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Seen from Space 2004

Detailed Structure of Typhoon No.21 (MEARI) observed by TRMM/PR

 
Fig. 1 Rain rate distribution and cloud image of Typhoon No. 21 at 1837 (JST) on September 29, 2004 Fig. 2 Three-dimensional structure of rainfall with vertical cross section of rain rate along A-B line in Fig. 1

After striking Kushikino City, Kagoshima at 0830 on September 29, 2004, Typhoon No. 21 (MEARI) passed over the Japanese Islands and caused serious damage to Japan. Twenty-seven people were lost or killed by the typhoon. Torrential rain produced more than 130mm an hour over the middle and south of Mie Prefecture. Total rainfall exceeded 900mm over this area and 400mm over some areas of Shikoku and Kinki. The torrential rainfall was caused by the typhoon and an autumnal rain front with merging southerly warm moist flow and easterly flow from the high pressure that was hovering east of Japan.

Figure 1 depicts the cloud and rainfall distributions of Typhoon 21 captured around 1830 (JST) on September 29, 2004 by the Precipitation Radar (PR) of the Tropical Rainfall Measuring Mission (TRMM) satellite and GOES-9. The PR can detect the rain rate in the upper atmosphere as well as at the ground surface. Light blue indicates weak rain rates and red indicates strong rain rates. This figure shows a strong rain rate at a height of 3km over the Shikoku area. Even though the typhoon broke up and weakened after striking land , it still had strong rainfall areas. Over Awajishima Island and Hyogo Prefecture near the center of the typhoon, areas of extremely strong rainfall (the red areas) were observed. Figure 2 shows a three-dimensional structure of the typhoon with a vertical cross section along line A-B in Fig. 1. The strong, high rain cloud brought more than 100mm of rainfall in one hour over Awajishima Island.


Fig. 3 Rain rate distribution and cloud image of Typhoon No. 21 at 2015 (JST) on September 29, 2004 Fig. 4 Three-dimensional structure of rainfall with vertical cross section of rain rate along C-D line in Fig.1

Figure 3 depicts the cloud and rainfall distributions of the typhoon captured around 2000 (JST) on September 29 by PR and GOES-9. The center of the typhoon moved near Biwa Lake and the rain cloud also moved southward. Another area of strong rainfall existed over the middle of Mie Prefecture. Figure 4 illustrates the three-dimensional structure of the typhoon with a vertical cross section along line C-D in Fig. 3. The strong rain cloud existed over the southeastern slope of the Kii Mountains. When typhoons approach the Japan Islands, warm wet air from the southeast is pushed up over the slopes of the mountains in Shikoku and Kii Peninsula and sometimes brings heavy rainfall.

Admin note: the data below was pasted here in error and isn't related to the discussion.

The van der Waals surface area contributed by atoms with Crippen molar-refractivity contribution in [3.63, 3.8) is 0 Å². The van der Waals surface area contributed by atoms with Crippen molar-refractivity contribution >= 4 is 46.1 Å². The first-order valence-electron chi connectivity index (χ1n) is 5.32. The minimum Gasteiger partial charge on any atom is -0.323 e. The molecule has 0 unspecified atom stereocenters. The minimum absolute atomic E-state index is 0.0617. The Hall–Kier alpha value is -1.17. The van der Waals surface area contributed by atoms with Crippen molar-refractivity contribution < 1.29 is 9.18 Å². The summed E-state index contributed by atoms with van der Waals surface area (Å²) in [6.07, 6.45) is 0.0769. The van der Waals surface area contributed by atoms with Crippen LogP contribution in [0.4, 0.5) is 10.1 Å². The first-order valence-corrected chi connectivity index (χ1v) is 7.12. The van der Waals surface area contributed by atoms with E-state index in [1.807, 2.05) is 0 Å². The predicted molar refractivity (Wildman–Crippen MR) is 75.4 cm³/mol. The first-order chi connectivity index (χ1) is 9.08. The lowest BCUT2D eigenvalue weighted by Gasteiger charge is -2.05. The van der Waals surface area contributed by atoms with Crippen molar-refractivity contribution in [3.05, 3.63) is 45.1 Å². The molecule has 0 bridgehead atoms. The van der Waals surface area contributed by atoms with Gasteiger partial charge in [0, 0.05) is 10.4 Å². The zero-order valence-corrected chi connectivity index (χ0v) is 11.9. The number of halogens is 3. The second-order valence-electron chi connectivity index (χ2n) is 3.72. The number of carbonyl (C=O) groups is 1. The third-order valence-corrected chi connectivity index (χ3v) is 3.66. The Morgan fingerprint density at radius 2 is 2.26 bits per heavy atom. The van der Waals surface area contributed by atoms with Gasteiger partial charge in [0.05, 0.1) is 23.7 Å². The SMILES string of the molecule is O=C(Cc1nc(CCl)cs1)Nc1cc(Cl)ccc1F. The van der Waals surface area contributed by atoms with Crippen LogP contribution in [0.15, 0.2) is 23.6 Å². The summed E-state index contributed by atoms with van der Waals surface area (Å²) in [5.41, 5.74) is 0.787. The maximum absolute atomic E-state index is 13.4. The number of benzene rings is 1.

Fig. 5 Typhoon No. 22 observed by MODIS Fig. 6 Typhoon No. 22 observed by AMSR-E

Typhoon No. 22 (MA-ON), the ninth typhoon to touch land this year, struck East Japan on October 9, 2004. Figure 5 presents typhoon No. 22 as observed by MODIS on board the Terra satellite at 1046 (JST) on October 7. A clear spiral cloud was observed around the center of the typhoon. Ice, represented in blue, formed in the high-altitude clouds caused by the typhoon. Figure 6 is an AMSR-E near-real-time image observed at 0206 (JST) on October 8. The dark blue color on the sea surface indicates a large volume of water vapor in the atmosphere. Yellow represents well-developed clouds. You can see that heavy rain fell on the northeast side and around the center of the typhoon.



Explanation of the images:

Satellite: TRMM: Tropical Rainfall Measuring Mission (Built and operated by NASA, launched by JAXA)
Sensor: PR: Precipitation Radar (JAXA)
Time and date: 18:37 (JST) on September 29, 2004 (Fig.1,2)
20:15 (JST) on September 29, 2004 (Fig.3,4)
*Cloud image was acquired by GOES-9 and was provided by JWA
Fig.5
Satellite: Terra (NASA)
Sensor: MODIS: Moderate Resolution Imaging Spectro-radiometer (NASA)
Time and date: 10:46(JST) on October 7, 2004.
Fig.6
Satellite: EOS- Aqua: Earth Observing System - Aqua (NASA)
Sensor: AMSR-E: Advanced Microwave Scanning Radiometer- EOS (JAXA)
Time and date: 02:06 (JST) on October 8, 2004

Related sites:
Typhoon No. 21 (MEARI), the 8th to strike this year, sets a record for the number of annual landings.
TRMM Tropical Cyclone Database
TRMM Tropical Cyclone Quick Report
AMSR-E Tropical Cyclone Quick Report
AMSR-E Today's Image
MODIS Near-real-time Images
    (Please proceed with TRIC or EOC->1 km->RcRefl in a left-hand side window.)

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